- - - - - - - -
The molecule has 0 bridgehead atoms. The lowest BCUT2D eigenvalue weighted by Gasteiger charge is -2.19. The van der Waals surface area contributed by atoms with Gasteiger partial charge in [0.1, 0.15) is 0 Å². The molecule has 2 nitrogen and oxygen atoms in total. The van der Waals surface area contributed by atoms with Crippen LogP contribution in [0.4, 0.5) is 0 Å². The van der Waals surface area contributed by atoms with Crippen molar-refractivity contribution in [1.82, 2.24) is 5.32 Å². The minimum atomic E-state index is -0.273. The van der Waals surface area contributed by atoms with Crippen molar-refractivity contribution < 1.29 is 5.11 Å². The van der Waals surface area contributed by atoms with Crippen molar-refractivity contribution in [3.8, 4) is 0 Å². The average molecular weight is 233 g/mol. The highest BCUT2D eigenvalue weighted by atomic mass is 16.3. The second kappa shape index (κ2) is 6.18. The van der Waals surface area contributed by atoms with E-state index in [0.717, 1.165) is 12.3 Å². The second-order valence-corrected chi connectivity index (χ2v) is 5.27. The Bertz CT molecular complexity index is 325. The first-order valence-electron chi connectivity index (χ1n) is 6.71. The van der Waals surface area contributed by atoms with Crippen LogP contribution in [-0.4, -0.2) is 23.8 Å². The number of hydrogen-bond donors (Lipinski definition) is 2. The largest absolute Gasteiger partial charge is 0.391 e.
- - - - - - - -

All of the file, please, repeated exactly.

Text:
The molecule has 0 bridgehead atoms. The lowest BCUT2D eigenvalue weighted by Gasteiger charge is -2.19. The van der Waals surface area contributed by atoms with Gasteiger partial charge in [0.1, 0.15) is 0 Å². The molecule has 2 nitrogen and oxygen atoms in total. The van der Waals surface area contributed by atoms with Crippen LogP contribution in [0.4, 0.5) is 0 Å². The van der Waals surface area contributed by atoms with Crippen molar-refractivity contribution in [1.82, 2.24) is 5.32 Å². The minimum atomic E-state index is -0.273. The van der Waals surface area contributed by atoms with Crippen molar-refractivity contribution < 1.29 is 5.11 Å². The van der Waals surface area contributed by atoms with Crippen molar-refractivity contribution in [3.8, 4) is 0 Å². The average molecular weight is 233 g/mol. The highest BCUT2D eigenvalue weighted by atomic mass is 16.3. The second kappa shape index (κ2) is 6.18. The van der Waals surface area contributed by atoms with E-state index in [0.717, 1.165) is 12.3 Å². The second-order valence-corrected chi connectivity index (χ2v) is 5.27. The Bertz CT molecular complexity index is 325. The first-order valence-electron chi connectivity index (χ1n) is 6.71. The van der Waals surface area contributed by atoms with Crippen LogP contribution in [-0.4, -0.2) is 23.8 Å². The number of hydrogen-bond donors (Lipinski definition) is 2. The largest absolute Gasteiger partial charge is 0.391 e.